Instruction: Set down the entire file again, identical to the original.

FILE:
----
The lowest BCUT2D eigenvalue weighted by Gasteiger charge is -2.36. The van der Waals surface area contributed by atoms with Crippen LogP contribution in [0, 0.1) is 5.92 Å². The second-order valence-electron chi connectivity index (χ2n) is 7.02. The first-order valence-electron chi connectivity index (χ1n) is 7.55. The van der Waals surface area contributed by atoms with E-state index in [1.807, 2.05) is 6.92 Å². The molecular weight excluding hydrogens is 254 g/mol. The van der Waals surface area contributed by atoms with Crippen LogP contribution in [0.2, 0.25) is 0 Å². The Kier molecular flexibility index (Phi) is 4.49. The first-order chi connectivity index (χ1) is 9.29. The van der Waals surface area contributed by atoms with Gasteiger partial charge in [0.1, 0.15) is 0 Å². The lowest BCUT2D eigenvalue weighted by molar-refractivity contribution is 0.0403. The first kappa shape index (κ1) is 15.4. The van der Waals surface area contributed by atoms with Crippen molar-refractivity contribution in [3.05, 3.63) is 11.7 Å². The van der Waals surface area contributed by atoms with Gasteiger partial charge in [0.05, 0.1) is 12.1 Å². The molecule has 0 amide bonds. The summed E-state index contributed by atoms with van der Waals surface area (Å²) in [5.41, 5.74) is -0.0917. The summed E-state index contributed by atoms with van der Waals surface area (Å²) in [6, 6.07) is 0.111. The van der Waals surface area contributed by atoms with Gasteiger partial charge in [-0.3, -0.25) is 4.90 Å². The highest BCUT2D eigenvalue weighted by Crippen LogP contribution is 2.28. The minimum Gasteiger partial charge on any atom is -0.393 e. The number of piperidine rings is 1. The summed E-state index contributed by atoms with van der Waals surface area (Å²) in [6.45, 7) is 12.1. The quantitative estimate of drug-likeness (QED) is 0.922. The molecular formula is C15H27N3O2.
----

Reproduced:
The lowest BCUT2D eigenvalue weighted by Gasteiger charge is -2.36. The van der Waals surface area contributed by atoms with Crippen LogP contribution in [0, 0.1) is 5.92 Å². The second-order valence-electron chi connectivity index (χ2n) is 7.02. The first-order valence-electron chi connectivity index (χ1n) is 7.55. The van der Waals surface area contributed by atoms with E-state index in [1.807, 2.05) is 6.92 Å². The molecular weight excluding hydrogens is 254 g/mol. The van der Waals surface area contributed by atoms with Crippen LogP contribution in [0.2, 0.25) is 0 Å². The Kier molecular flexibility index (Phi) is 4.49. The first-order chi connectivity index (χ1) is 9.29. The van der Waals surface area contributed by atoms with Gasteiger partial charge in [0.1, 0.15) is 0 Å². The lowest BCUT2D eigenvalue weighted by molar-refractivity contribution is 0.0403. The first kappa shape index (κ1) is 15.4. The van der Waals surface area contributed by atoms with Crippen molar-refractivity contribution in [3.05, 3.63) is 11.7 Å². The van der Waals surface area contributed by atoms with Gasteiger partial charge in [0.05, 0.1) is 12.1 Å². The molecule has 0 amide bonds. The summed E-state index contributed by atoms with van der Waals surface area (Å²) in [5.41, 5.74) is -0.0917. The summed E-state index contributed by atoms with van der Waals surface area (Å²) in [6, 6.07) is 0.111. The van der Waals surface area contributed by atoms with Gasteiger partial charge in [-0.3, -0.25) is 4.90 Å². The highest BCUT2D eigenvalue weighted by Crippen LogP contribution is 2.28. The minimum Gasteiger partial charge on any atom is -0.393 e. The number of piperidine rings is 1. The summed E-state index contributed by atoms with van der Waals surface area (Å²) in [6.45, 7) is 12.1. The quantitative estimate of drug-likeness (QED) is 0.922. The molecular formula is C15H27N3O2.